Options, on the other hand, are derivative contracts. Investors do not gain shares in the company, rather they acquire the right or buy or sell shares. Unlike stocks where you only profit when the stock price rises, there are numerous strategies and ways to trade options, so you can make money even when the stock price goes up, down or sideways.

Generally, options require far less capital investment than purchasing shares. This can, however, be a double-edged sword for traders who trade impulsively. Without rules and a trading strategy, the low capital investment can tempt traders to over-leverage their portfolios, take on too much risk, and potentially end up blowing up their accounts.

With options, risk is limited to the premium paid for the option contract.

For calls, the maximum profit is infinite. For puts, the maximum profit can be calculated before entering the trade. The ability to map out both risk and reward is a feature of option trading that can potentially make it less risky and more profitable than stock trading, while also not tying up too much capital.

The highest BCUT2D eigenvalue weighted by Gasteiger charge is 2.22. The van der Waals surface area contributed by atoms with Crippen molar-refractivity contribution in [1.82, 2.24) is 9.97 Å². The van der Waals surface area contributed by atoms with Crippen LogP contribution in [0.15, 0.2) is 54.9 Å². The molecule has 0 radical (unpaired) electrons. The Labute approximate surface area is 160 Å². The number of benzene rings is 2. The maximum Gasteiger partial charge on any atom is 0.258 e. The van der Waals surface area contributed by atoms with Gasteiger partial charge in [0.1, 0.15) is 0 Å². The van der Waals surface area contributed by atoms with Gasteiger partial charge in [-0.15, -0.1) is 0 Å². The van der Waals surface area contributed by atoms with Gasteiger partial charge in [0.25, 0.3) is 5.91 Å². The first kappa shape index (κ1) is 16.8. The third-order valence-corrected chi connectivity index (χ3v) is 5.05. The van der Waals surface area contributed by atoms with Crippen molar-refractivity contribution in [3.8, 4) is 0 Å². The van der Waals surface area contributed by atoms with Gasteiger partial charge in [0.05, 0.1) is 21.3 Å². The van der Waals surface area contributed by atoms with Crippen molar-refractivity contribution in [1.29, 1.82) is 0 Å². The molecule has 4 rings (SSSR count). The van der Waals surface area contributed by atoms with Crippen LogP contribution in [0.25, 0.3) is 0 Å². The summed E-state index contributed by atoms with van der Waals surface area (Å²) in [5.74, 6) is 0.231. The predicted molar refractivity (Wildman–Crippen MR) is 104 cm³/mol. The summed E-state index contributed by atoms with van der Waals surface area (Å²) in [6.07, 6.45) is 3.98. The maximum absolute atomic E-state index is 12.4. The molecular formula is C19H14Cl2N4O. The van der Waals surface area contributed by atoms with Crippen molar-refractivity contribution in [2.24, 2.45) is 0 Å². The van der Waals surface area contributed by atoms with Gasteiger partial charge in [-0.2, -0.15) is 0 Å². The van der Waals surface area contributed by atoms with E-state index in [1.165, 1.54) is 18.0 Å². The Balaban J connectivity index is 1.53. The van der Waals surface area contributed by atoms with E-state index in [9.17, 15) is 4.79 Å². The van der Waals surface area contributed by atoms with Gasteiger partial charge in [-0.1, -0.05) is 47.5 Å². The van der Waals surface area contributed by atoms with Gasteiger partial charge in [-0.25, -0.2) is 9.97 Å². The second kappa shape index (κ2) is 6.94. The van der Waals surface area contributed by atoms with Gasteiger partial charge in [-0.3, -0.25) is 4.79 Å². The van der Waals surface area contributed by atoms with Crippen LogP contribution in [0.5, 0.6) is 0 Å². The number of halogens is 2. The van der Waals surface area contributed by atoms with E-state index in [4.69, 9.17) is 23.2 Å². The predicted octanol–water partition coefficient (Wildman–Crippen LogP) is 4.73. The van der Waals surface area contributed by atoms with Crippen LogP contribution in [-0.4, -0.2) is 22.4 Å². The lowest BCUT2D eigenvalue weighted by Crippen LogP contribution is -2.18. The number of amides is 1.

Components of a Stock Option

If you want to learn how to trade options, you need to understand the components of an options contract and how to read an options alert.


There are two different option styles available on the markets: American and European. Contrary to their names, the styles actually have nothing to do with geographical location. Rather, they relate to the differences in the option holders’ right of execution.

  • American: Allows the holder of the contract to exercise the option any time before expiration.